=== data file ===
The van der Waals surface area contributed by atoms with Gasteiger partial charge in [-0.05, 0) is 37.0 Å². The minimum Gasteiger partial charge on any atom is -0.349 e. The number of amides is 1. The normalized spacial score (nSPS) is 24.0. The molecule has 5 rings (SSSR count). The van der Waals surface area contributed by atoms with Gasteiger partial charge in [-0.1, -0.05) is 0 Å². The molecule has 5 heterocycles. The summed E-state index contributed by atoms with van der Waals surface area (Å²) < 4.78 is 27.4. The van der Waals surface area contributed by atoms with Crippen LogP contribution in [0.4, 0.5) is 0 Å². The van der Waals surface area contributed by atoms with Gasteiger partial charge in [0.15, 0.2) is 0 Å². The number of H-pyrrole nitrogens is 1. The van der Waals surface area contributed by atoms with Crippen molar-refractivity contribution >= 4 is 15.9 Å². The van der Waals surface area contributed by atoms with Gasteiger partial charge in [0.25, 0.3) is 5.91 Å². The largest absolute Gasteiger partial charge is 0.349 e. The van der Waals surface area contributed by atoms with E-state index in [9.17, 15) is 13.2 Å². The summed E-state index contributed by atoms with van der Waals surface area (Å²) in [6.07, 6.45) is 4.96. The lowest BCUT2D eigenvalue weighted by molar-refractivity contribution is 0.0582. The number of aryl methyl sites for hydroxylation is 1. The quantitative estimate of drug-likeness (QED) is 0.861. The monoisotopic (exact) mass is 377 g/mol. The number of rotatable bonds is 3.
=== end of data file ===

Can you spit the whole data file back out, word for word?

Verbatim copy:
The van der Waals surface area contributed by atoms with Gasteiger partial charge in [-0.05, 0) is 37.0 Å². The minimum Gasteiger partial charge on any atom is -0.349 e. The number of amides is 1. The normalized spacial score (nSPS) is 24.0. The molecule has 5 rings (SSSR count). The van der Waals surface area contributed by atoms with Gasteiger partial charge in [-0.1, -0.05) is 0 Å². The molecule has 5 heterocycles. The summed E-state index contributed by atoms with van der Waals surface area (Å²) < 4.78 is 27.4. The van der Waals surface area contributed by atoms with Crippen LogP contribution in [0.4, 0.5) is 0 Å². The van der Waals surface area contributed by atoms with Gasteiger partial charge in [0.15, 0.2) is 0 Å². The number of H-pyrrole nitrogens is 1. The van der Waals surface area contributed by atoms with Crippen molar-refractivity contribution >= 4 is 15.9 Å². The van der Waals surface area contributed by atoms with Gasteiger partial charge in [0.25, 0.3) is 5.91 Å². The largest absolute Gasteiger partial charge is 0.349 e. The van der Waals surface area contributed by atoms with E-state index in [9.17, 15) is 13.2 Å². The summed E-state index contributed by atoms with van der Waals surface area (Å²) in [6.07, 6.45) is 4.96. The lowest BCUT2D eigenvalue weighted by molar-refractivity contribution is 0.0582. The number of aryl methyl sites for hydroxylation is 1. The quantitative estimate of drug-likeness (QED) is 0.861. The monoisotopic (exact) mass is 377 g/mol. The number of rotatable bonds is 3.